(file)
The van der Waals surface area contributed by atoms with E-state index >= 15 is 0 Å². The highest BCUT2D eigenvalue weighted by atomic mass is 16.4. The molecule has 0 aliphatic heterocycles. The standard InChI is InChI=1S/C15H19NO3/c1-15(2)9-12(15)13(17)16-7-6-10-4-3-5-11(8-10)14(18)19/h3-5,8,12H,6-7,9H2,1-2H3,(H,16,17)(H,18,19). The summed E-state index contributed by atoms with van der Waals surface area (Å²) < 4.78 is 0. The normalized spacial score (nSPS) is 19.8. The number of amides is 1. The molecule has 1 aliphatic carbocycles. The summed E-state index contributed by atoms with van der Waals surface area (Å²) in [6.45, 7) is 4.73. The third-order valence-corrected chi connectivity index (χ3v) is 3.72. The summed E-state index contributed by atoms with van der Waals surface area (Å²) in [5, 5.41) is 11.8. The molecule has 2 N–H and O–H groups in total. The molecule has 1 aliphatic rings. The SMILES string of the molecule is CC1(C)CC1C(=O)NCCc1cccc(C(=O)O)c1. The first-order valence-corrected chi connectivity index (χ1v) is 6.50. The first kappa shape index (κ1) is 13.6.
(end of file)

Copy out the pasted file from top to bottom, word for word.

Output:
The van der Waals surface area contributed by atoms with E-state index >= 15 is 0 Å². The highest BCUT2D eigenvalue weighted by atomic mass is 16.4. The molecule has 0 aliphatic heterocycles. The standard InChI is InChI=1S/C15H19NO3/c1-15(2)9-12(15)13(17)16-7-6-10-4-3-5-11(8-10)14(18)19/h3-5,8,12H,6-7,9H2,1-2H3,(H,16,17)(H,18,19). The summed E-state index contributed by atoms with van der Waals surface area (Å²) < 4.78 is 0. The normalized spacial score (nSPS) is 19.8. The number of amides is 1. The molecule has 1 aliphatic carbocycles. The summed E-state index contributed by atoms with van der Waals surface area (Å²) in [6.45, 7) is 4.73. The third-order valence-corrected chi connectivity index (χ3v) is 3.72. The summed E-state index contributed by atoms with van der Waals surface area (Å²) in [5, 5.41) is 11.8. The molecule has 2 N–H and O–H groups in total. The molecule has 1 aliphatic rings. The SMILES string of the molecule is CC1(C)CC1C(=O)NCCc1cccc(C(=O)O)c1. The first-order valence-corrected chi connectivity index (χ1v) is 6.50. The first kappa shape index (κ1) is 13.6.